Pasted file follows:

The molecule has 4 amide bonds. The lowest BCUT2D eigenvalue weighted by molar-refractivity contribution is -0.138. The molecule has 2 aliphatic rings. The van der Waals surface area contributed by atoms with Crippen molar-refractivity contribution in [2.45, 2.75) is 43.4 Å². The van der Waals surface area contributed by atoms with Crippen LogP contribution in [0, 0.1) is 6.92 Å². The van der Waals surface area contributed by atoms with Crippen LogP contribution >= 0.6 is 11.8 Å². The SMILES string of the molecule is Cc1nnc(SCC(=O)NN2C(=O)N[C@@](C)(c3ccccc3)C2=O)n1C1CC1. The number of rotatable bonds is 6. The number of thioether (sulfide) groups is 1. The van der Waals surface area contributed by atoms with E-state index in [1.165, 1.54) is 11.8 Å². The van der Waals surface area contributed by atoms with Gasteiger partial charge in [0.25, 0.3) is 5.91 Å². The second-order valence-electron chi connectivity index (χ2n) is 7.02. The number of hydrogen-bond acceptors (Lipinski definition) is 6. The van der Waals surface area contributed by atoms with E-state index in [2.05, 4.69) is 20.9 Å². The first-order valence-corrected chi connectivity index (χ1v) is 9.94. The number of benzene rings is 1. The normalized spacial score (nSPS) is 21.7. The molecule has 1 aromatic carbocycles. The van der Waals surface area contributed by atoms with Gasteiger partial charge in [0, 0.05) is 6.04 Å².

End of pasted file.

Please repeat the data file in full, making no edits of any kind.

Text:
The molecule has 4 amide bonds. The lowest BCUT2D eigenvalue weighted by molar-refractivity contribution is -0.138. The molecule has 2 aliphatic rings. The van der Waals surface area contributed by atoms with Crippen molar-refractivity contribution in [2.45, 2.75) is 43.4 Å². The van der Waals surface area contributed by atoms with Crippen LogP contribution in [0, 0.1) is 6.92 Å². The van der Waals surface area contributed by atoms with Crippen LogP contribution >= 0.6 is 11.8 Å². The SMILES string of the molecule is Cc1nnc(SCC(=O)NN2C(=O)N[C@@](C)(c3ccccc3)C2=O)n1C1CC1. The number of rotatable bonds is 6. The number of thioether (sulfide) groups is 1. The van der Waals surface area contributed by atoms with E-state index in [1.165, 1.54) is 11.8 Å². The van der Waals surface area contributed by atoms with Gasteiger partial charge in [0.25, 0.3) is 5.91 Å². The second-order valence-electron chi connectivity index (χ2n) is 7.02. The number of hydrogen-bond acceptors (Lipinski definition) is 6. The van der Waals surface area contributed by atoms with E-state index in [2.05, 4.69) is 20.9 Å². The first-order valence-corrected chi connectivity index (χ1v) is 9.94. The number of benzene rings is 1. The normalized spacial score (nSPS) is 21.7. The molecule has 1 aromatic carbocycles. The van der Waals surface area contributed by atoms with Gasteiger partial charge in [0, 0.05) is 6.04 Å².